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Egypt's president announces potential bread price increase

18 August 2021 Yasmine Ghozzi
  • The Ministry of Supply and Internal Trade is on the course of drafting a report with the new price hikes to be reviewed by the Cabinet before approving it.
  • The president offered no further details on the amount or timing of the price increase but said that the increase would be 'modest'. Twenty subsidized pieces of bread cost EGP1 (UD0.064), while a single piece of bread usually costs between a half pound (USD0.032) to a pound (USD0.064) on the regular market. Members of the bakeries division at the Federation of Egyptian Chambers of Commerce supported the decision of cutting bread subsidies as they complained that production costs, especially the price of wheat, have increased over recent years.
  • According to Al Sisi, potential savings from hiking bread subsidy prices along with cuts in the allocated budged of each ministry could help cover a plan to improve child nutrition. The nationwide scheme is expected to cost EGP8 billion (USD509.6 million), with a single meal served daily to each child expected to cost between EGP6-7 (USD0.38-USD0.44).
  • The price of subsidized bread in Egypt has not changed since 1977 but now Al Sisi is requesting the price be increased.

Over 65 million people are part of welfare programs that allocate five loaves of bread per day to each person at less than one-tenth of what it costs to produce. Prices of other essential commodities, including fuel, have increased in recent years as the Al Sisi administration gradually phased out energy subsidies, but bread subsidies have long been a contentious topic in Egyptian politics. Since the food riot in 1977, Egyptian policymakers have been disinclined to make large changes in their food subsidy system. Rather, their strategy has been to reduce the costs and coverage of this system gradually.

According to the FY2021/22, bread subsidy costs EGP44 billion (USD2.8 billion) per year, other than EGP2.5 billion (USD159.3 million) in subsidies for flour for people who opt to take flour and not bread. Assuming that the EGP44 billion (USD2.8 billion) covering 71 million Egyptians who are eligible for bread support, of course not everyone resorts to such support, then the cost of supporting bread per citizen is about EGP619 (USD39.4) per year, i.e., about EGP1.7 (USD0.10) per person per day, and since each person is allocated 5 loaves per day, the cost of supporting a loaf of bread is about 33 piasters (USD0.02) per loaf. The amount of wheat required to produce the 89 billion loaves per year that are bought at the subsidized price is 7.96 million tonnes; Egypt is the world's largest importer of wheat.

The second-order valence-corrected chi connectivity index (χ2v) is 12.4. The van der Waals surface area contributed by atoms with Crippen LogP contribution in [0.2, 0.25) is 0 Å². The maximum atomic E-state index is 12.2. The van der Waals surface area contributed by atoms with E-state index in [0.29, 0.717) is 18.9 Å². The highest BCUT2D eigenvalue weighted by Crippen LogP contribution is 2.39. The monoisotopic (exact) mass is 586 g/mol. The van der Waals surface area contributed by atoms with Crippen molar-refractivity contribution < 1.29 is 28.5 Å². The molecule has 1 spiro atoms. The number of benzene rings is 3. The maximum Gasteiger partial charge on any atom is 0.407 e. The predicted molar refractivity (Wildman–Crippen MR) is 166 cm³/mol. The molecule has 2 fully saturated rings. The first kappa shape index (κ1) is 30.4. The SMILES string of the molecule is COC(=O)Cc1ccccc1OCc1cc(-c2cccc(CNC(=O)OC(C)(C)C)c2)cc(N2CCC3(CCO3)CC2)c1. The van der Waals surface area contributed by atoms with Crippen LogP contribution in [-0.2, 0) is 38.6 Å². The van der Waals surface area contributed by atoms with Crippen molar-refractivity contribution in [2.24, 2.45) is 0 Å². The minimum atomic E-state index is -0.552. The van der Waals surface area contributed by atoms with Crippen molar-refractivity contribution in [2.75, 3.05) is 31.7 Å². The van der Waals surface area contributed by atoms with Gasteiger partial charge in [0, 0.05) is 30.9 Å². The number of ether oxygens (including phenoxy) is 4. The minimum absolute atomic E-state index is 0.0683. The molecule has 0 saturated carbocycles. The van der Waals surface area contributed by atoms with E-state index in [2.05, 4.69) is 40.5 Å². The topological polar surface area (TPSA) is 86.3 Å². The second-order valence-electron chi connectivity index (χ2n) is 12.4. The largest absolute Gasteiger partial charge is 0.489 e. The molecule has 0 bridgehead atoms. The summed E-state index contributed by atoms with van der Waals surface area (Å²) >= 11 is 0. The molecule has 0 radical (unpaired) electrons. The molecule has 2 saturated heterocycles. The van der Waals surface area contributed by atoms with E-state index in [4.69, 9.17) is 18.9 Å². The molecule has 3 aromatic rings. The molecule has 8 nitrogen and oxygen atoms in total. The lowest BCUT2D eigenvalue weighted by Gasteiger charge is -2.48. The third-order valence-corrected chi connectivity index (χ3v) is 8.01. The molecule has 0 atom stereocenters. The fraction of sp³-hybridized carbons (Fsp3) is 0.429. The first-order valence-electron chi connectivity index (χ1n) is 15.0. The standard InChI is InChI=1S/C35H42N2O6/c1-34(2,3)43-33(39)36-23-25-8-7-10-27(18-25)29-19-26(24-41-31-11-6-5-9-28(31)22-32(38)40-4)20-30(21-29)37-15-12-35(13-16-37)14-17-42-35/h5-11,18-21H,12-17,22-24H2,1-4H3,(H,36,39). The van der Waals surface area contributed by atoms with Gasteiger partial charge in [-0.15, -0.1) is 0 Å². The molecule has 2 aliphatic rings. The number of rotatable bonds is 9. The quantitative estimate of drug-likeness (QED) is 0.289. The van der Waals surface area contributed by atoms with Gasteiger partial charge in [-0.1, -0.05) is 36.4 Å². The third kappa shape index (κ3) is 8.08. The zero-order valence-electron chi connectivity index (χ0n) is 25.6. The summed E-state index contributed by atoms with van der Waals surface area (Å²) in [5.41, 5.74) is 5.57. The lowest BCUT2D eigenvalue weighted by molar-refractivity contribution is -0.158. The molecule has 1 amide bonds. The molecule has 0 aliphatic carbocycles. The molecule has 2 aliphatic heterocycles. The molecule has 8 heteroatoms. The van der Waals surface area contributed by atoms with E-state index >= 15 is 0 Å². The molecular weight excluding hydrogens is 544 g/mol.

The government has allocated EGP87.8 billion (USD5.3 billion) for commodities subsidies, including bread, in the financial year that began on 1 July, which represents 17% of government expenditure. Initial projections for the fiscal budget in 2020/21 set the subsidy bill at EGP360 billion (USD22.9 billion), though the lower amount of EGP326.3 billion (USD20.7 billion) was eventually budgeted. Even then, the total bill was not used, and EGP21 billion (USD1.3 billion) was carried over to the budget for FY2021/22, which was set at EGP321 billion (USD20.4 billion).


The price of subsidized bread in Egypt has not changed since 1977 but now Al Sisi is requesting the price be increased. Despite calls to reform the system, the subsidies are deemed key to guaranteeing food security in a country where 33% of the population was officially below the poverty line in 2018, so IHS Markit is of the view that any changes are going to be incremental, given the sensitivity of such move, to minimize the protests risk, and that the price hike will take place in Q4 2021.

IHS Markit is also of the view that such announcement is in line with a policy of scaling back subsidies that the government began in 2014 and continued after securing a US$12 billion deal with the IMF alongside a commitment to an economic adjustment reform program.

To renew the pre-pandemic trend toward fiscal consolidation, the FY2021/22 draft budget targets reducing the deficit-to-GDP ratio to 6.5%. Authorities will continue to grow their tax revenue stream by widening the taxpayer base and enhancing tax collection mechanisms.

Posted 18 August 2021 by Yasmine Ghozzi, Senior Economist, S&P Global Market Intelligence


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